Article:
The apparatus is energized by respective power-supply means for effecting electrochemical and spark-discharge machining. Both power-supply means have a common three-phase-current source 62 which feeds three windings of a three-phase saturable-core reactor 63 in series with the primary windings of a power transformer 69. The lowvoltage secondary windings 7 0 of this transformer are connected in series with respective rectifiers 75, a switch 72' and half of a center-tapped secondary winding 71 of the transformer across the electrode and workpiece 10. When switch 72 is closed, therefore, a lowvoltage pulsating direct current is applied across the machining gap to effect electrolytic erosion of the workpiece. The impedances 76, 77 and 78 can be connected selectively in parallel with one of these rectifiers 75 by switches 79, 80 or 81 to reverse periodically the substantially unidirectional current applied between the electrode and workpiece during the electrochemicahmachining operation. In 'my copending application Ser. No. 316,955, now Patent No. 3,357,912 I point out that one of the drawbacks of electrochemical erosion of a workpiece is the tendency toward ionic contamination at the juxtaposed surfaces which gives rise to nonhomogeneous current flows and results in excessive erosion in one area and reduced erosion in another. As this application emphasizes, I have found that it is possible to markedly reduce the ionic contamination at the electrode and workpiece surfaces by periodically reducing the essentially unidirectional current to a substantial extent or, in an extreme, by periodically reversing it so that a wave of, for example, the type illustrated in FIG. 3 of this copending application is supplied :across the workpiece and electrode. Thus, the amplitude of the essentially unidirectional current is reduced periodically for an interval which can be short relatively to the duration of the unidirectional fiow by the use of an ohmic, inductive or capacitive impedance across one of the rectifiers supplying pulsating direct current to the electrodes. This apparently results in a partial dispersion of ions accumulated on the electrode surfaces and in the region thereof; this technique, moreover, permits the machining of substances like tungsten carbide containing electroneg-ative constituents such as carbon. As it appears, the reversal of current flow results in a migration of hydrogen ions to the normally positive workpiece and a reaction at the latter with carbon along exposed portions of the tungsten-carbide body. The reversed polarity of the workpiece is only temporary so that upon re-establishment of the original electrolytic-machining conditions, the workpiece is again prepared for erosion of tungsten.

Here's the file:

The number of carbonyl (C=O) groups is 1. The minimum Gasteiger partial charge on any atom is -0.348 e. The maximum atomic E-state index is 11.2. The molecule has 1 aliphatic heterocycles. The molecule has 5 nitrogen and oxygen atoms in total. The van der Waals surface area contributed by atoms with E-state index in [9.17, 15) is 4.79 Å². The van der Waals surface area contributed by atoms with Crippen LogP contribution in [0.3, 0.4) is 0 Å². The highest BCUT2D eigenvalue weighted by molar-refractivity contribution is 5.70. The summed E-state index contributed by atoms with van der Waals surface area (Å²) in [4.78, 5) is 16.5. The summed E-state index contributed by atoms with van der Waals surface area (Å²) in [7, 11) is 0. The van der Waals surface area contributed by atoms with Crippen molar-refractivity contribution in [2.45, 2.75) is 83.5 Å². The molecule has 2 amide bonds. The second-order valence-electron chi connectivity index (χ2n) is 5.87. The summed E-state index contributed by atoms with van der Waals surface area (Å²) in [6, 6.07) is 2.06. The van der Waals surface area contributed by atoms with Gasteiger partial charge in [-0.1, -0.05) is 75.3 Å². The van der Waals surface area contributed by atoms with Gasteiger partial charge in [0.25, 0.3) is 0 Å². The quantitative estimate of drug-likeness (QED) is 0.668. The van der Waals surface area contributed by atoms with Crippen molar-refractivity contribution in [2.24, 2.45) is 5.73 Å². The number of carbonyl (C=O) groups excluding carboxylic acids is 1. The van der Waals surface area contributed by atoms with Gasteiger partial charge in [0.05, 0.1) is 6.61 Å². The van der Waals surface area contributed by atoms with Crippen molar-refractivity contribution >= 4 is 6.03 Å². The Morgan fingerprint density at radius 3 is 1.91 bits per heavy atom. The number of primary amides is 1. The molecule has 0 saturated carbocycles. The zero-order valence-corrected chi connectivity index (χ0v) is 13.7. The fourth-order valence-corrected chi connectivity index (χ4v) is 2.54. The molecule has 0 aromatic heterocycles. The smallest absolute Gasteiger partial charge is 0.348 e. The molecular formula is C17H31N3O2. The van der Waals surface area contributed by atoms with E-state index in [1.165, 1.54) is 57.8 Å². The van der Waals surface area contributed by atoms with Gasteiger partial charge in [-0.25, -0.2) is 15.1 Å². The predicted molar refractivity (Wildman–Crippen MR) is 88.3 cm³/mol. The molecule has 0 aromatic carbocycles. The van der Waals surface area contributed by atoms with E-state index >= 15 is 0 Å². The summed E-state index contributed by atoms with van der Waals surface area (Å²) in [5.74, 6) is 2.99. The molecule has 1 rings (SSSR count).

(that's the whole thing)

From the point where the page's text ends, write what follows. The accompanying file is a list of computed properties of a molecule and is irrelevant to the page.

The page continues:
The power means for the electrical-discharge finishing process includes a plurality of high-voltage secondary windings 73 of transformer 69 which are connected across the electrode and the workpiece via rectifiers 74, a switch 72 and the other half of the center-tapped secondary winding 71 of the transformer. Switches 72 and 72' are ganged for joint operation to effect switchover from the electrochemical-machining stage to the spark-discharge machining process. A high-frequency alternating-current source is connected via a transformer 83 in series with a D-C blocking condenser 84 and a switch 82 across the electrode and workpiece for applying a high-frequency alternating current thereacross; I have found that the use of an auxiliary high-frequency alternating-current source during electrolytic machining results apparently in a reduction of the work function at the electrode and/ or workpiece surfaces and in a consequent increase in the machining rates and the field necessary to overcome this work function. There is, moreover, a disruption of the magnetic field produced by the unidirectional current in the region of the machining gap and, consequently, a reduction in the tendency of ions to concentrate at a particular region of this gap. The saturable-core reactor 63 has biasing windings 64 connected in series with the battery 67 and a potentiometer 68 which is employed to set the power to be supplied to the electrode and workpiece during both stages of the processing. A control winding 65 in series with rectifier 66 of this reactor is connected across the workpiece 19 and the electrode 10 to provide a feedback control of the power supplied in the manner described in my aforementioned applications.
As will be evident from FIG. 2, after initial penetration of the workpiece 19 by the electrochemical portion of electrode 10, the second portion 11 of the latter comes into play for the finishing of the cavity as indicated at 18. This finishing is effected by an initial radial displacement of the electrode relative to the workpiece and followed by an angular relative displacement to sweep the periphery of the cavity. This movement, which can be effected by the leadscrews 28 and 31, is illustrated diagrammatically in FIG. 3 wherein the arrows 89-93 represent successive positions of the electrode with respect to the workpiece S6 in machining a rectangular cavity 87.